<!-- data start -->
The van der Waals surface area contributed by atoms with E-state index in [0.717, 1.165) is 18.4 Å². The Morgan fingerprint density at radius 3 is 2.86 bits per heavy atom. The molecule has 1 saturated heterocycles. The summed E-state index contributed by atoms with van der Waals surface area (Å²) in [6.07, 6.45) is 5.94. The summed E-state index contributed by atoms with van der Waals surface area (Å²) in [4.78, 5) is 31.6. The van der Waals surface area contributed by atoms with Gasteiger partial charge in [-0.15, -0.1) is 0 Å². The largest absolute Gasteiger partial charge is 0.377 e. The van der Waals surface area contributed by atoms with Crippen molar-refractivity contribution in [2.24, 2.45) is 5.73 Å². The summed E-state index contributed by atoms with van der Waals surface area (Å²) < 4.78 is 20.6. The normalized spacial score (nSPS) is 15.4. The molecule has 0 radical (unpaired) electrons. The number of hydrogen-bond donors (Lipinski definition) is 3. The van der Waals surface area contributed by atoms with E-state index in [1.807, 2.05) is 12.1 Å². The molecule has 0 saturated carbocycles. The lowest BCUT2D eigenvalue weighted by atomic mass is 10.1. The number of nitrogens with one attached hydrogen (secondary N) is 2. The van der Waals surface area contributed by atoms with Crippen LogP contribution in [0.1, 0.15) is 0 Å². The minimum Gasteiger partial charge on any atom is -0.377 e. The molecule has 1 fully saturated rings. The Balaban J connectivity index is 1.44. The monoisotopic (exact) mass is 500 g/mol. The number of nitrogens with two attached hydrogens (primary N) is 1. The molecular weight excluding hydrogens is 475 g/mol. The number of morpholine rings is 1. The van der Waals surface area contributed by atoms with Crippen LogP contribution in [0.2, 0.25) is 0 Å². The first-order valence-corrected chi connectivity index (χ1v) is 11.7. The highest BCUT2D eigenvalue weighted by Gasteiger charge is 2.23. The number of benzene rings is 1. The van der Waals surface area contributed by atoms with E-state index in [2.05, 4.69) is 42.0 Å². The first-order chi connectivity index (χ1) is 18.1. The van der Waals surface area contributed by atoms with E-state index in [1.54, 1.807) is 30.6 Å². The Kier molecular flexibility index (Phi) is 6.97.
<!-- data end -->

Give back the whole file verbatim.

The van der Waals surface area contributed by atoms with E-state index in [0.717, 1.165) is 18.4 Å². The Morgan fingerprint density at radius 3 is 2.86 bits per heavy atom. The molecule has 1 saturated heterocycles. The summed E-state index contributed by atoms with van der Waals surface area (Å²) in [6.07, 6.45) is 5.94. The summed E-state index contributed by atoms with van der Waals surface area (Å²) in [4.78, 5) is 31.6. The van der Waals surface area contributed by atoms with Gasteiger partial charge in [-0.15, -0.1) is 0 Å². The largest absolute Gasteiger partial charge is 0.377 e. The van der Waals surface area contributed by atoms with Crippen molar-refractivity contribution in [2.24, 2.45) is 5.73 Å². The summed E-state index contributed by atoms with van der Waals surface area (Å²) < 4.78 is 20.6. The normalized spacial score (nSPS) is 15.4. The molecule has 0 radical (unpaired) electrons. The number of hydrogen-bond donors (Lipinski definition) is 3. The van der Waals surface area contributed by atoms with E-state index in [1.807, 2.05) is 12.1 Å². The molecule has 0 saturated carbocycles. The lowest BCUT2D eigenvalue weighted by atomic mass is 10.1. The number of nitrogens with one attached hydrogen (secondary N) is 2. The van der Waals surface area contributed by atoms with Crippen LogP contribution in [0.1, 0.15) is 0 Å². The minimum Gasteiger partial charge on any atom is -0.377 e. The molecule has 1 fully saturated rings. The Balaban J connectivity index is 1.44. The monoisotopic (exact) mass is 500 g/mol. The number of nitrogens with two attached hydrogens (primary N) is 1. The molecular weight excluding hydrogens is 475 g/mol. The number of morpholine rings is 1. The van der Waals surface area contributed by atoms with Crippen LogP contribution in [0.2, 0.25) is 0 Å². The first-order valence-corrected chi connectivity index (χ1v) is 11.7. The highest BCUT2D eigenvalue weighted by Gasteiger charge is 2.23. The number of benzene rings is 1. The van der Waals surface area contributed by atoms with E-state index in [2.05, 4.69) is 42.0 Å². The first-order chi connectivity index (χ1) is 18.1. The van der Waals surface area contributed by atoms with E-state index in [1.54, 1.807) is 30.6 Å². The Kier molecular flexibility index (Phi) is 6.97.